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India looks further afield for corporate funding sources

India’s government is reported to have commenced talks with foreign lenders as it seeks to provide up to a further one trillion rupees (INR) – around US$14.5 billion – in credit to millions of the country’s smaller companies.

According to Reuters two officials told the news agency that New Delhi is in discussions with several foreign lenders, which include the World Bank, Germany's state-owned bank KfW Group, and some Canadian institutions.

Talks centre on extending lines of credit to Indian small enterprises, reflecting concerns that the country’s banking system may be insufficiently robust to do the job singlehandedly. KfW’s India office confirmed the early-stage discussions, saying the main focus was on credit lines to support small businesses' solar power generation.

The officials added that the government was exploring the possibility of securing loans from foreign institutions as Indian banks were not in a position to provide enough capital for the small business sector, which is regarded as a critical source of job creation.

“We are exploring, we are having discussions with various funding agencies if something can be done [for SMEs],” one official told Reuters,

The officials did not offer Reuters full details of the discussions they are having with banks - or confirm the names of those with which they are speaking - but said talks are at a very early stage.

Reviving economic growth

India’s Ministry of Micro, Small and Medium enterprise (MSME) is discussing the proposal to include foreign banks as funding sources with the country's Ministry of Finance, which is expected to make a final call.

The push for foreign loans comes after the Indian government’s announcement earlier this month that it plans to borrow about INR 700 billion (US$10 billion) to issue its first global sovereign bond to fund infrastructure projects

India has an estimated 63 million firms in the MSME sector, which generate more than a quarter of the country's manufacturing and services output and must be re-energised for prime minister Narendra Modi’s government to regenerate the economy.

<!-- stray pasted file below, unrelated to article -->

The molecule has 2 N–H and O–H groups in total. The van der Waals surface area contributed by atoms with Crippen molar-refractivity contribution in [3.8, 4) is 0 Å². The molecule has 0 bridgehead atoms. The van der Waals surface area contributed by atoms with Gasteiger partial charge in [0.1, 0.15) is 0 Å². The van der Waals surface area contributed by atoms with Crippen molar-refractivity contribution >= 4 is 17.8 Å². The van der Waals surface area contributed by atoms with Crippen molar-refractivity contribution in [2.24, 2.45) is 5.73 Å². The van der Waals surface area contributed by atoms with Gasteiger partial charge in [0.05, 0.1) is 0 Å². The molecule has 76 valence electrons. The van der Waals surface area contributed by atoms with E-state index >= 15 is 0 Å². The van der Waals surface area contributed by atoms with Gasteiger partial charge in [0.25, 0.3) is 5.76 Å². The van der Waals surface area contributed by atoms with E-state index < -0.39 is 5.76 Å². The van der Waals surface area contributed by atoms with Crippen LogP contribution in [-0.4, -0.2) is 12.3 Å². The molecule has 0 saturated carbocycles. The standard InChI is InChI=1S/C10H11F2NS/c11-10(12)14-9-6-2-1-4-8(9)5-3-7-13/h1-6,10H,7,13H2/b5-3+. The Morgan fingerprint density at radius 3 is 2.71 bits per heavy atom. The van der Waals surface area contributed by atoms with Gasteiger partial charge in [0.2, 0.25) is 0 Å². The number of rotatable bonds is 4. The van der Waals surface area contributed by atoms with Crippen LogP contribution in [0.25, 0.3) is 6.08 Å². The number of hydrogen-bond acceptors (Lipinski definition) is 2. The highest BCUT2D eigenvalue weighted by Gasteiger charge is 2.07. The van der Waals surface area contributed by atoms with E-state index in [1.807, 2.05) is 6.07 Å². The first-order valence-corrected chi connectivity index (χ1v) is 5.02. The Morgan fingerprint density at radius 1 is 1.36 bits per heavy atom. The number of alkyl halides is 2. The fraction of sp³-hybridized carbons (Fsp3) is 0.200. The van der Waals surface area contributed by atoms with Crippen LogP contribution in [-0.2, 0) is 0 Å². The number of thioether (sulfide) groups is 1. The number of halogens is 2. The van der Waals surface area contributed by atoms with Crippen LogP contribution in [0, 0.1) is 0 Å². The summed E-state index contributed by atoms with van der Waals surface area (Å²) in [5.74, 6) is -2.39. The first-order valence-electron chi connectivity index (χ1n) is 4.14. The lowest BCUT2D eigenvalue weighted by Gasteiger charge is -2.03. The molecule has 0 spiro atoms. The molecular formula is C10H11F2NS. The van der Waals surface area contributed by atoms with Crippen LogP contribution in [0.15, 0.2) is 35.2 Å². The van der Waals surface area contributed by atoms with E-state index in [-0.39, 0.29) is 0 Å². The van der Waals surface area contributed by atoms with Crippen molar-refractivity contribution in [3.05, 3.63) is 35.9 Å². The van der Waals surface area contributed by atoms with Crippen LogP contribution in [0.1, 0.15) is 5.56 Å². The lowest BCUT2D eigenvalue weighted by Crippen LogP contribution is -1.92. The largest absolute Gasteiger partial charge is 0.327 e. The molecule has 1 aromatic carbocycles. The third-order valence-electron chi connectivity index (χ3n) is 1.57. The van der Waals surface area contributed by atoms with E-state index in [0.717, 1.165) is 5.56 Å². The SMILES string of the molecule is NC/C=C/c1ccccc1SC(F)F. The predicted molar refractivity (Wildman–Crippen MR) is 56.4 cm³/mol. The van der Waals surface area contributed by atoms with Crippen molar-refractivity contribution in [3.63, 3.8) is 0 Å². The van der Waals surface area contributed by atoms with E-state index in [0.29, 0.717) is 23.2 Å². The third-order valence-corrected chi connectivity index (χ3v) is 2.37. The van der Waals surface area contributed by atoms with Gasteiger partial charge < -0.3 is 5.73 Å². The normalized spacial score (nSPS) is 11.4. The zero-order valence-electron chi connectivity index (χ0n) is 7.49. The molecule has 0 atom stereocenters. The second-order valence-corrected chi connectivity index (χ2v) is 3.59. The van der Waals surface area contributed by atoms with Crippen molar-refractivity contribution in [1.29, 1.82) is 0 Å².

Although it compares favourably with other major economies, India’s gross domestic product (GDP) growth slowed to a five-year low of 5.8% in Q1 2019, well below the 8%-plus rate that the government is targeting.

At the same time, credit availability for Indian SMEs – which also account for about 45% of the country’s exports – has worsened. A liquidity crisis in the country's shadow banking industry has seen big lenders struggle to remain solvent while state-owned banks, which dominate the sector, have been unable to step up lending as they are burdened with more than US$145 billion in bad loans.

This has created a severe credit squeeze for smaller firms, which pay up to 17%  annual interest on loans from banks. Meanwhile, the shadow banks -  also known as non-banking financial companies (NBFCs) - can charge as much as 20%. Last month, a study by a Reserve Bank of India panel said the overall deficit in credit for the MSME sector is estimated at between INR 20 to 25 trillion rupees.

Lending to such firms can be risky as some lack basic financial information, such as historical cash-flow data, which makes it more challenging for banks to assess the credit risks. To mitigate risks for foreign banks, the loans would be given sovereign guarantees and be routed through Indian government agencies such as the Small Industries Development Bank of India, the officials said.


This item appears in the following sections:
Bank Relationship Management & KYC
Cash & Liquidity Management
Cash & Liquidity Management in Asia-Pacific
Financing
Region
Asia
Risk Management
Financial Risk Management

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